Richard Jewell Controversy Now Involves Lawyers

'AJC' attorneys demand disclaimer for portrayal of late reporter Kathy Scruggs in 'Richard Jewell'
By Jenn Gidman,  Newser Staff
Posted Dec 10, 2019 6:03 AM CST
Richard Jewell Controversy Now Involves Lawyers
This image released by Warner Bros. Pictures shows Sam Rockwell, from left, Kathy Bates, and Paul Walter Hauser in a scene from "Richard Jewell."   (Claire Folger/Warner Bros. Pictures via AP)

Last month, the editor of the Atlanta Journal-Constitution publicly took issue with Clint Eastwood's new movie, Richard Jewell, about the security guard who was investigated (and eventually cleared) after a bomb went off at the 1996 Olympics. Now lawyers for the newspaper are demanding that Warner Bros., Eastwood, and other parties involved in making the film speak out about how it portrayed the late Kathy Scruggs, an AJC reporter who broke the story that Jewell was under FBI investigation. In the movie, one scene strongly insinuates that Scruggs, played by Olivia Wilde, has a sexual relationship with an FBI agent, played by Jon Hamm, to get a tip on the story—something that a letter from the AJC's attorneys calls "entirely false and malicious" and "extremely defamatory and damaging" to Scruggs, who died in 2001, CBS News reports.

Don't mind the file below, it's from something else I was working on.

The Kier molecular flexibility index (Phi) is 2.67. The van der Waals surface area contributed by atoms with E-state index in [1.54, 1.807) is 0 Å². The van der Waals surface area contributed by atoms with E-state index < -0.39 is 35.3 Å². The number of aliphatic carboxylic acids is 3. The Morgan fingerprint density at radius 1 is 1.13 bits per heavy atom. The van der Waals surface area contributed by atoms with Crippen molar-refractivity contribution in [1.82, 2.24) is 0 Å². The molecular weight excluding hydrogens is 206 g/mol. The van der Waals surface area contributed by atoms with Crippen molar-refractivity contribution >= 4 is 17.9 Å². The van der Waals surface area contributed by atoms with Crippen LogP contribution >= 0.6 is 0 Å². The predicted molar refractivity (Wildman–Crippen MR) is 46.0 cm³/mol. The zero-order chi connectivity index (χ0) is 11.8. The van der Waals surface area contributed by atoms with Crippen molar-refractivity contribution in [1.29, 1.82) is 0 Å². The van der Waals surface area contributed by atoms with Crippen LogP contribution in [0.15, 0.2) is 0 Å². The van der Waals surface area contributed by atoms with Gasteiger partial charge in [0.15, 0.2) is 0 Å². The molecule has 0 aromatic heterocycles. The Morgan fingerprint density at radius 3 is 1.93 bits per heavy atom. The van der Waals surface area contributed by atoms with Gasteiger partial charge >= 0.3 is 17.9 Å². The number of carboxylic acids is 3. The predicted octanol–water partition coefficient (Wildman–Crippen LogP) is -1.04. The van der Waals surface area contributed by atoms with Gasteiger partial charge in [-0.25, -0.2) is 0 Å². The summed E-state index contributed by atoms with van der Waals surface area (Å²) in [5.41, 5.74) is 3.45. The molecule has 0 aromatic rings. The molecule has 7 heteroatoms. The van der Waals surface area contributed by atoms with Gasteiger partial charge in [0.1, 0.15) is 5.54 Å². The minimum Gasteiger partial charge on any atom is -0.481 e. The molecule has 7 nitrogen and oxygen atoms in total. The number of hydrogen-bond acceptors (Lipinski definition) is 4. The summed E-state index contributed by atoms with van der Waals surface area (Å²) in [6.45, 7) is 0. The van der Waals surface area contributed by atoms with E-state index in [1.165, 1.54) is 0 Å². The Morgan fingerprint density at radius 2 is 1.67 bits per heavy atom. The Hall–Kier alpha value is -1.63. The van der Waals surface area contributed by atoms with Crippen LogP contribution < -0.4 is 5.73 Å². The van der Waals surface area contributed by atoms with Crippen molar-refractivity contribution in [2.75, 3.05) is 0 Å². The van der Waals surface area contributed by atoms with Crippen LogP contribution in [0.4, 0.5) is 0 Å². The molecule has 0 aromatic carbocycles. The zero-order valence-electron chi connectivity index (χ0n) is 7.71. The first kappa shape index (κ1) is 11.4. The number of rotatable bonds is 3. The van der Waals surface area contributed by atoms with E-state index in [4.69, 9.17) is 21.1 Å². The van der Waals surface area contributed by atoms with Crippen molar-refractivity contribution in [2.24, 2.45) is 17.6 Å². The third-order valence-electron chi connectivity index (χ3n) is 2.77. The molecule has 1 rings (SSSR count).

The lawyers say there's no evidence Scruggs ever had sex with anyone involved in the Jewell probe, per Variety, and they want a "prominent disclaimer" in the movie, as well as a statement "publicly acknowledging that ... artistic license and dramatization were used in the film's portrayal of events and characters." Wilde, meanwhile, has stirred up her own controversy by defending the way Scruggs was portrayed, telling Deadline she thinks it's "unfair" for one scene to become the focus of a more complex character. As an "intrepid, dogged" police reporter, Scruggs "had relationships with different people in [law enforcement," Wilde says. "It's a misunderstanding of feminism to assume that all women have to be sexless." Warner Bros., meanwhile, issued a statement to the Daily Beast saying the film "is based on a wide range of highly credible source material" and the paper's claims are "baseless." (More Clint Eastwood stories.)

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